For much of his five years in power, backed by an unassailable approval rating and a parliamentary majority, Britain’s Prime Minister Tony Blair has had little difficulty deflecting criticism of his government. But after a rough few months of press coverage — amid a drop in ratings and accusations that the culture of “spin” rules his Cabinet — Blair on Thursday sought to address his critics by inaugurating a rarity in high British politics: a regular news conference.
THE SCHISM BETWEEN Downing Street and Fleet Street has been growing with every newspaper deadline of late. Largely due to negative press coverage, in recent weeks Blair has had to sack a much-loathed minister and make amends for his wife Cherie’s missteps into Mideast policy.
Britain’s Home Secretary David Blunkett, himself facing uproar over e-mail policing policy, spoke for Downing Street recently when he accused the media of being “almost on the edge of sanity.”
“We’re really going crackers,” Blunkett said.
BLAIR AND BLACK ROD Blair’s battle with the press came to a head this month, when Downing Street lodged a protest with the Press Complaints Commission, an independent media watchdog, after several newspapers reported that the prime minister’s office had tried to secure a more visible role for Blair at the April 9 funeral of the 101-year-old queen mother.
The complaint quickly backfired when a memo from the official in charge of the funeral, Sir Michael Willcocks, was leaked to the press. Willcocks, traditionally known as Black Rod, is Queen Elizabeth’s emissary to the House of Commons, Britain’s lower house of parliament.
In the so-called “killer memo,” portions of which were reprinted in British newspapers, Black Rod recalled that he and his staff had been placed under “sustained and constant pressure” by Downing Street to give Blair a more prominent role in the queen mother’s funeral.
BLAIR’S BLUNDER? During the eight-day mourning period before the royal funeral, according to the memo, Blair’s office made suggestions to Black Rod, including that the prime minister walk from Downing Street to Westminster Abbey, meet the queen mother’s coffin and enter through the main entrance in front of television cameras.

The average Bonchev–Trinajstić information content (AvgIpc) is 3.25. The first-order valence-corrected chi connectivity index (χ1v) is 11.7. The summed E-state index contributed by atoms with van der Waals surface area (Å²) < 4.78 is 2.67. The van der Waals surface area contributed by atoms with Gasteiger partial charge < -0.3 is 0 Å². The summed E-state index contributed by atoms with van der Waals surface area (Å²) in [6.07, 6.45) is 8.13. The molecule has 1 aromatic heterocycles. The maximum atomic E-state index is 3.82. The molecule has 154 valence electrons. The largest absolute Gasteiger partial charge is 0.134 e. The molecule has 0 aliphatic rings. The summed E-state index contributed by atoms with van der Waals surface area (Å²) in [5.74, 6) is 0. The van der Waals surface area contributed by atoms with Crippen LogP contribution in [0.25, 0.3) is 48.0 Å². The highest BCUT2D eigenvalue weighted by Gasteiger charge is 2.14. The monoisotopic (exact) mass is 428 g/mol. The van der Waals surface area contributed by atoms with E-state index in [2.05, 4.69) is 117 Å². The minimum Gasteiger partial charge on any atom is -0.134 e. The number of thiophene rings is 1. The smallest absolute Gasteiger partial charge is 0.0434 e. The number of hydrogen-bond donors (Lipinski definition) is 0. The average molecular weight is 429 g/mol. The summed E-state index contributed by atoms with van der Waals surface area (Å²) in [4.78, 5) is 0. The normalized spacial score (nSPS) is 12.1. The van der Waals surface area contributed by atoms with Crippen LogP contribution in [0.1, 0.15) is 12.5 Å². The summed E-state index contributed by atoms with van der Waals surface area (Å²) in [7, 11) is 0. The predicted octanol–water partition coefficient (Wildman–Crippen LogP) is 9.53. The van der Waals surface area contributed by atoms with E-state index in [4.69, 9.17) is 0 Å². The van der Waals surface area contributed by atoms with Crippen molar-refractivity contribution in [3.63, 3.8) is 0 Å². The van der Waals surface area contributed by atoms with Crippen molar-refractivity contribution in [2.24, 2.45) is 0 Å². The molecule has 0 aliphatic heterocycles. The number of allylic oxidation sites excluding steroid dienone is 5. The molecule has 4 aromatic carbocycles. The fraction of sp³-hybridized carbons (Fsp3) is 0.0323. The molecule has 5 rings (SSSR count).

After the memo was excerpted in the press, the prime minister’s office, with little explanation, quickly dropped its complaint. Downing Street said that some changes were “discussed” with Black Rod, but insisted that there was “no evidence that either the prime minister or his officials had acted improperly.”
InsertArt(1560191)But the notion that the prime minister’s office — long accused by the media of putting image over substance — would “muscle in” for PR profit at the funeral of the country’s beloved “Queen Mum,” was a tempting story for the national press.
The appearance of spin and image as a constant theme at Downing Street has now taken a toll on Blair’s popularity among Britons. According to a Daily Telegraph poll published Thursday, more than half of those surveyed said they view Blair’s government as “not honest and trustworthy.”
FULL COURT PRESS Weeks after the incident, the scandal refuses to die. The London Times newspaper, covering a charity tennis tournament in which Blair took part this week, couldn’t pass up a play on words. “Blair tries to deal with top-spin from the right,” read its headline.
Blair himself is no stranger to the press, and the transformation of the Labor Party’s image of unelectable pro-union socialists in bad suits to re-electable coiffed populists is credited to the prime minister and his advisors. But once in power, Blair adopted a time-honored tradition of delegating press affairs to senior staffers who brief a selected group of Downing Street regulars on the affairs of state. The exclusive meetings, known as “the lobby,” are always off-the-record, and usually given by Alastair Campbell. Reporters singularly loathe Campbell as the chief architect of Downing Street “spin.”
During his press conference on Thursday, Blair fielded questions on Northern Ireland, EU ties and tides of asylum-seekers heading toward Britain.
Downing Street billed the press conference — the first in what is promised will be a regular event — was aimed to take issues straight to the public, to cut through cynicism and make British politics more transparent. “Don’t worry, there is plenty of time,” Blair joked with journalists gathered in the Downing Street dining room. The prime minister took questions for over an hour.
But questions kept returning to government spin.
Blair scoffed at the “notion that the British public out there is debating the ins and outs of Black Rod.”
“People in this country will judge a government by what it does,” Blair continued. “Substance is what will decide.”
MSNBC.com’s Preston Mendenhall is based in London.